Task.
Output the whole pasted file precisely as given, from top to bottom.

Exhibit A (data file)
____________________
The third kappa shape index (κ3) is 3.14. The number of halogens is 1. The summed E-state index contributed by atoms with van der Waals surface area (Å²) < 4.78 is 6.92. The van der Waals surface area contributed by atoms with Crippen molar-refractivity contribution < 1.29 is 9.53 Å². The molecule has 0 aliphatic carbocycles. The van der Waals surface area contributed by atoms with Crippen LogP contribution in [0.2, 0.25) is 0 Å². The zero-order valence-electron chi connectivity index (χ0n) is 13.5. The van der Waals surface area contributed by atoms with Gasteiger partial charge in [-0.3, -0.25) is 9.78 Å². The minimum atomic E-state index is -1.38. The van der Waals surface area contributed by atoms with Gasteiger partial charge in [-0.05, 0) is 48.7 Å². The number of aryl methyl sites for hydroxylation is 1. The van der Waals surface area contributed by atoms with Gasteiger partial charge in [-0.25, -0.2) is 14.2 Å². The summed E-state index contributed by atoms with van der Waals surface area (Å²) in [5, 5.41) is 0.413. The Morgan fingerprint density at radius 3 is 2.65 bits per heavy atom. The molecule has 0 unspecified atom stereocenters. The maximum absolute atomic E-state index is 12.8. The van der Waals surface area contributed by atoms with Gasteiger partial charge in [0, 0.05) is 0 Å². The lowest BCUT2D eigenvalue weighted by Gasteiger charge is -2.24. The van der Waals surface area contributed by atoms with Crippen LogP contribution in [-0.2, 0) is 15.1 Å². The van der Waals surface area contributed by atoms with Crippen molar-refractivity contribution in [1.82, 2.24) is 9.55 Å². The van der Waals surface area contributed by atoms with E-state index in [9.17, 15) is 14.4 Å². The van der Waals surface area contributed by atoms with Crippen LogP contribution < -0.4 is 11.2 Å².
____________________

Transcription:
The third kappa shape index (κ3) is 3.14. The number of halogens is 1. The summed E-state index contributed by atoms with van der Waals surface area (Å²) < 4.78 is 6.92. The van der Waals surface area contributed by atoms with Crippen molar-refractivity contribution < 1.29 is 9.53 Å². The molecule has 0 aliphatic carbocycles. The van der Waals surface area contributed by atoms with Crippen LogP contribution in [0.2, 0.25) is 0 Å². The zero-order valence-electron chi connectivity index (χ0n) is 13.5. The van der Waals surface area contributed by atoms with Gasteiger partial charge in [-0.3, -0.25) is 9.78 Å². The minimum atomic E-state index is -1.38. The van der Waals surface area contributed by atoms with Gasteiger partial charge in [-0.05, 0) is 48.7 Å². The number of aryl methyl sites for hydroxylation is 1. The van der Waals surface area contributed by atoms with Gasteiger partial charge in [-0.25, -0.2) is 14.2 Å². The summed E-state index contributed by atoms with van der Waals surface area (Å²) in [5, 5.41) is 0.413. The Morgan fingerprint density at radius 3 is 2.65 bits per heavy atom. The molecule has 0 unspecified atom stereocenters. The maximum absolute atomic E-state index is 12.8. The van der Waals surface area contributed by atoms with Gasteiger partial charge in [0, 0.05) is 0 Å². The lowest BCUT2D eigenvalue weighted by Gasteiger charge is -2.24. The van der Waals surface area contributed by atoms with Crippen LogP contribution in [-0.2, 0) is 15.1 Å². The van der Waals surface area contributed by atoms with Crippen molar-refractivity contribution in [1.82, 2.24) is 9.55 Å². The van der Waals surface area contributed by atoms with E-state index in [9.17, 15) is 14.4 Å². The van der Waals surface area contributed by atoms with Crippen LogP contribution < -0.4 is 11.2 Å².